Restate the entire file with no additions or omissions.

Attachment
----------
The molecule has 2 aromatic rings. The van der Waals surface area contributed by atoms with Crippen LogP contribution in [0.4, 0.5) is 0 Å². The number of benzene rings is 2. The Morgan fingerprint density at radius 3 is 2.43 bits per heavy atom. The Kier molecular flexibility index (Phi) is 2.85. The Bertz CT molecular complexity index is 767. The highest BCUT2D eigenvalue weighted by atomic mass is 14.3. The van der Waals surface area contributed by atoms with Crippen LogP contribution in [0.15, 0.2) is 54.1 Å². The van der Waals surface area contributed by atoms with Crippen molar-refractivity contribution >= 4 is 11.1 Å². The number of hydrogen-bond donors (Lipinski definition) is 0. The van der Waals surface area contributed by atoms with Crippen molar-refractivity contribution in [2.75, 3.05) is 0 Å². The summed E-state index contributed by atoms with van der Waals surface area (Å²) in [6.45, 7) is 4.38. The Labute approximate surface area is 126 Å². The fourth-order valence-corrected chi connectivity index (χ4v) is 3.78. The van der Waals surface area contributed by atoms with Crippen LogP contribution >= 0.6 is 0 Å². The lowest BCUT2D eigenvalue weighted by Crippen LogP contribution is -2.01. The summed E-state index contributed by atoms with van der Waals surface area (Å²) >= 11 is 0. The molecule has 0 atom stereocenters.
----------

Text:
The molecule has 2 aromatic rings. The van der Waals surface area contributed by atoms with Crippen LogP contribution in [0.4, 0.5) is 0 Å². The number of benzene rings is 2. The Morgan fingerprint density at radius 3 is 2.43 bits per heavy atom. The Kier molecular flexibility index (Phi) is 2.85. The Bertz CT molecular complexity index is 767. The highest BCUT2D eigenvalue weighted by atomic mass is 14.3. The van der Waals surface area contributed by atoms with Crippen LogP contribution in [0.15, 0.2) is 54.1 Å². The van der Waals surface area contributed by atoms with Crippen molar-refractivity contribution >= 4 is 11.1 Å². The number of hydrogen-bond donors (Lipinski definition) is 0. The van der Waals surface area contributed by atoms with Crippen molar-refractivity contribution in [2.75, 3.05) is 0 Å². The summed E-state index contributed by atoms with van der Waals surface area (Å²) in [6.45, 7) is 4.38. The Labute approximate surface area is 126 Å². The fourth-order valence-corrected chi connectivity index (χ4v) is 3.78. The van der Waals surface area contributed by atoms with Crippen LogP contribution >= 0.6 is 0 Å². The lowest BCUT2D eigenvalue weighted by Crippen LogP contribution is -2.01. The summed E-state index contributed by atoms with van der Waals surface area (Å²) >= 11 is 0. The molecule has 0 atom stereocenters.